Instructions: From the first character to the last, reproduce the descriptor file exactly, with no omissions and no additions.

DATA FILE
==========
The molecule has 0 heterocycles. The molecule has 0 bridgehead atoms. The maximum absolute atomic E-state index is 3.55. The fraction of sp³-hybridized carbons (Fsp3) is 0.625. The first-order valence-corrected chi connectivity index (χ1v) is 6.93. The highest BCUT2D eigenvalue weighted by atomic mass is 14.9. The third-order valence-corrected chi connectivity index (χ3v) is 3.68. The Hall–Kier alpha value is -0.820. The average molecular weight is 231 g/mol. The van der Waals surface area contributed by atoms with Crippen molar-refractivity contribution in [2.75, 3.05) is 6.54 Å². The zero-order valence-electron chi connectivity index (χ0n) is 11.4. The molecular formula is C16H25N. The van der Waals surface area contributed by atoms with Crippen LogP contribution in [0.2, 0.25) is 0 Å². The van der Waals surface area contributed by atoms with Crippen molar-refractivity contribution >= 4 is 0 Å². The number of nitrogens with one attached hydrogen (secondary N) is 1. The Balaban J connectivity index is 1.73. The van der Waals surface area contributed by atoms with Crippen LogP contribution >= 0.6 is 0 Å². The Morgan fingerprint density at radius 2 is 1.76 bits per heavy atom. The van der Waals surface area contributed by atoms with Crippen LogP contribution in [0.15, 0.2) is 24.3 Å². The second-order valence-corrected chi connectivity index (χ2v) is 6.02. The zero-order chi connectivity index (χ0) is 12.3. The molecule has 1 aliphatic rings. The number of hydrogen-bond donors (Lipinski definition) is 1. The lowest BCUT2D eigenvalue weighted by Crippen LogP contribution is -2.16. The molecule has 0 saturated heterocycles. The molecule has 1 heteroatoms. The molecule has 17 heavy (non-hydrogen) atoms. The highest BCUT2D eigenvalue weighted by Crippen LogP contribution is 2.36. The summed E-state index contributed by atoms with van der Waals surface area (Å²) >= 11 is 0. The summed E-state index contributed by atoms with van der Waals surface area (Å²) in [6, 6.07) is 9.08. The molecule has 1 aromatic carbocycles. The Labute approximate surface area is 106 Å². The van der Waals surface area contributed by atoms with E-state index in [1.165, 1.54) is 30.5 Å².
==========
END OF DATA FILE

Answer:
The molecule has 0 heterocycles. The molecule has 0 bridgehead atoms. The maximum absolute atomic E-state index is 3.55. The fraction of sp³-hybridized carbons (Fsp3) is 0.625. The first-order valence-corrected chi connectivity index (χ1v) is 6.93. The highest BCUT2D eigenvalue weighted by atomic mass is 14.9. The third-order valence-corrected chi connectivity index (χ3v) is 3.68. The Hall–Kier alpha value is -0.820. The average molecular weight is 231 g/mol. The van der Waals surface area contributed by atoms with Crippen molar-refractivity contribution in [2.75, 3.05) is 6.54 Å². The zero-order valence-electron chi connectivity index (χ0n) is 11.4. The molecular formula is C16H25N. The van der Waals surface area contributed by atoms with Crippen LogP contribution in [0.2, 0.25) is 0 Å². The van der Waals surface area contributed by atoms with Crippen molar-refractivity contribution >= 4 is 0 Å². The number of nitrogens with one attached hydrogen (secondary N) is 1. The Balaban J connectivity index is 1.73. The van der Waals surface area contributed by atoms with Crippen LogP contribution >= 0.6 is 0 Å². The Morgan fingerprint density at radius 2 is 1.76 bits per heavy atom. The van der Waals surface area contributed by atoms with Crippen LogP contribution in [0.15, 0.2) is 24.3 Å². The second-order valence-corrected chi connectivity index (χ2v) is 6.02. The zero-order chi connectivity index (χ0) is 12.3. The molecule has 1 aliphatic rings. The number of hydrogen-bond donors (Lipinski definition) is 1. The lowest BCUT2D eigenvalue weighted by Crippen LogP contribution is -2.16. The molecule has 0 saturated heterocycles. The molecule has 1 heteroatoms. The molecule has 17 heavy (non-hydrogen) atoms. The highest BCUT2D eigenvalue weighted by Crippen LogP contribution is 2.36. The summed E-state index contributed by atoms with van der Waals surface area (Å²) >= 11 is 0. The summed E-state index contributed by atoms with van der Waals surface area (Å²) in [6, 6.07) is 9.08. The molecule has 1 aromatic carbocycles. The Labute approximate surface area is 106 Å². The van der Waals surface area contributed by atoms with E-state index in [1.165, 1.54) is 30.5 Å².